Geographies of the Information Society

Geographic information has become a key resource for information societies around the world. Research activities in this area engage the changes accompanying the use of geographic information and related technologies from several perspectives that emphasize the synergistic analysis and theoretical contributions. Approaches for investigating the relationship between geospatial technologies and societies include critical, institutional, legal, ethical, history of science and technology, and public participation approaches.

Research and teaching in the department include work examining economic and political-economic engagements with information societies. A related domain is research that engages cultural dimensions. In conjunction, a number of researchers in the department work on questions related to the development of infrastructures to support the provision of geographic information to governments, citizens, and businesses. Research has also examined the relevance of GIS for the analysis of environmental justice in the Twin Cities. Several faculty draw on critical human geography in seeking to understand the evolution of GIS and related technologies and their implications for society. The department also maintains a strong interest in public participation GIS (PPGIS), where we have developed methods to better understand the merits of various models for public access to geospatial technologies. Last, but by no means least, researchers in the department engage the opportunities and develop new potentials for mapping and visualizing geographic information.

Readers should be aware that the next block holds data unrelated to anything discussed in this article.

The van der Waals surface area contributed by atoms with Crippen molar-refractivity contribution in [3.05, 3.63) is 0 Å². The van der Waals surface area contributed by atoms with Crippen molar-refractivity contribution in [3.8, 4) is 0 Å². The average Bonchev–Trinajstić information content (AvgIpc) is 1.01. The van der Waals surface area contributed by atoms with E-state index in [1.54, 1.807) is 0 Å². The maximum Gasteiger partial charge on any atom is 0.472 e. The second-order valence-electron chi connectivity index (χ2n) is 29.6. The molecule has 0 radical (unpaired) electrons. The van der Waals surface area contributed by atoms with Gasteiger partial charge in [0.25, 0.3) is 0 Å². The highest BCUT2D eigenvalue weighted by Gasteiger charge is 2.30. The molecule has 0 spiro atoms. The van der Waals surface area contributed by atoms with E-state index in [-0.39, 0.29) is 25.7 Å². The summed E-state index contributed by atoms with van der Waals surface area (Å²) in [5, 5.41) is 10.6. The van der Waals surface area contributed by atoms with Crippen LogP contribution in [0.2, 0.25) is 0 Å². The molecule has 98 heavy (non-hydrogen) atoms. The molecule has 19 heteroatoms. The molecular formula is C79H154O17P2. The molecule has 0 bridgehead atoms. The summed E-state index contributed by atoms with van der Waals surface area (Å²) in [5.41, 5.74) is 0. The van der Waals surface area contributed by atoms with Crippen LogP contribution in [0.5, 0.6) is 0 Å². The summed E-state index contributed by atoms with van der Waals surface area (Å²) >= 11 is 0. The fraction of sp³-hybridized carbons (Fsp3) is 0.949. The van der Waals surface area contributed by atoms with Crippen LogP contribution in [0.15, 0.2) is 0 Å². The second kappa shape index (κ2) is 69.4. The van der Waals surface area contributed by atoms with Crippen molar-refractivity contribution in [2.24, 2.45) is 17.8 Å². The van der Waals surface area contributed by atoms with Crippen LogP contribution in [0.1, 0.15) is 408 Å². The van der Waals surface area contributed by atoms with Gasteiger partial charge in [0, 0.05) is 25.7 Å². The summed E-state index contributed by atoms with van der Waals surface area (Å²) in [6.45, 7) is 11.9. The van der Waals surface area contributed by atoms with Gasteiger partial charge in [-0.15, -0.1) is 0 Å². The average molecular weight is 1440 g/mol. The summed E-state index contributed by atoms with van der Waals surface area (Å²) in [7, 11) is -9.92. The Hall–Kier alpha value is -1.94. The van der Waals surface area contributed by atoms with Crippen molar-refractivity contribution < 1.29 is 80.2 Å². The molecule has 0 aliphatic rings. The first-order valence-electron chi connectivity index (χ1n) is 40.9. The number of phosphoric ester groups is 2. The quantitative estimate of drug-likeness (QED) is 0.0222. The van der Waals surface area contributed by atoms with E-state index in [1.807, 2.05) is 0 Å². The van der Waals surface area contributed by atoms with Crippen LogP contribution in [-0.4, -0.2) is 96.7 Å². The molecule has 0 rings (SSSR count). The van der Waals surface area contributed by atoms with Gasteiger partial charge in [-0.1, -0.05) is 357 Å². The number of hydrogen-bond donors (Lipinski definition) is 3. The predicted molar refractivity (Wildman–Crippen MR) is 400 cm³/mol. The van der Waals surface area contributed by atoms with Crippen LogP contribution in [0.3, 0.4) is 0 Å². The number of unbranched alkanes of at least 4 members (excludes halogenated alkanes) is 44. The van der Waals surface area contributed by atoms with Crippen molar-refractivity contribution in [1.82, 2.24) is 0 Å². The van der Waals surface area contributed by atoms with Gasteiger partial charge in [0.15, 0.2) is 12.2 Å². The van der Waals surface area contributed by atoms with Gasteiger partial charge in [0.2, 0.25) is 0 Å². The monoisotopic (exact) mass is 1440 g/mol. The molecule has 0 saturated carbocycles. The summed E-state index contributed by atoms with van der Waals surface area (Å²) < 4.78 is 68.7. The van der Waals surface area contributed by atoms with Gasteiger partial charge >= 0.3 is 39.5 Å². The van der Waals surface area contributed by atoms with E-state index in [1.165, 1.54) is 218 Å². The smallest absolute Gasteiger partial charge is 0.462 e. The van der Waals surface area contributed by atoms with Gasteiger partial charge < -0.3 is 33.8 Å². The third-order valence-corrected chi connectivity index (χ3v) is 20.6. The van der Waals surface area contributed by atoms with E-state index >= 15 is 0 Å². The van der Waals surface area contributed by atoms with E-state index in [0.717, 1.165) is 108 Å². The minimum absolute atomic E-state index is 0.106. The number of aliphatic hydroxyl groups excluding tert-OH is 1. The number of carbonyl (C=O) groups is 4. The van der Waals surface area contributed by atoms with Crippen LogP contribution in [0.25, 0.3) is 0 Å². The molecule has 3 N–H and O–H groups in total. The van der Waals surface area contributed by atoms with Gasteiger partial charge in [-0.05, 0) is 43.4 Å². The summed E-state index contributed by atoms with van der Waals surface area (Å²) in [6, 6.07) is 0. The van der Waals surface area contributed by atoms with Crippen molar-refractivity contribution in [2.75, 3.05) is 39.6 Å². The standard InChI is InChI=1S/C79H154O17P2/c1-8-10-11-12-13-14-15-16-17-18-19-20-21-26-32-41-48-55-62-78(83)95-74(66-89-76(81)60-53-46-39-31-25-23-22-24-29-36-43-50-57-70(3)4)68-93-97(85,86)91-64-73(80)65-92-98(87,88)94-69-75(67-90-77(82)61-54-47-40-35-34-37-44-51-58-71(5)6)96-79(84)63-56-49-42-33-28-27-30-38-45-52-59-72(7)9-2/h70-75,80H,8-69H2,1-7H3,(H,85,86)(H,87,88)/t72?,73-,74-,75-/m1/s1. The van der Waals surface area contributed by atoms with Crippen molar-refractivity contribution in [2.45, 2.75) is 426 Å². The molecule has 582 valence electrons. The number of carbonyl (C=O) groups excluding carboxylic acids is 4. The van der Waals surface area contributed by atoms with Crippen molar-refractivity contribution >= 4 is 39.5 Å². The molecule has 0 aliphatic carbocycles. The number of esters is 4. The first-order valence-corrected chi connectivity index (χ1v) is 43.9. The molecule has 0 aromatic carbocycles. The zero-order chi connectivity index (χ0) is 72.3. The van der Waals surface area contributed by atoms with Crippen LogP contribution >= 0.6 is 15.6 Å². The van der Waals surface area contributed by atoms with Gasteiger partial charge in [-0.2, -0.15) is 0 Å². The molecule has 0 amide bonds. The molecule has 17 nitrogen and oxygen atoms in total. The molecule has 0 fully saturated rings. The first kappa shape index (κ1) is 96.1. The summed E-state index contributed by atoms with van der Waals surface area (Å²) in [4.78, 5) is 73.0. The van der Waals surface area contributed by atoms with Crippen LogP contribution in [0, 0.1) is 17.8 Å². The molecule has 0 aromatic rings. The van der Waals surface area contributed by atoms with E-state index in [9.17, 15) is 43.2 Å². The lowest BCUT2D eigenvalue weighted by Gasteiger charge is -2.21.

If this genre of research interests you, shoot an email to any of our faculty who work in this area—they are more than happy to answer your questions!

Name Contact
Somayeh Dodge
Steve Manson
Bob McMaster
Eric Shook
Ying Song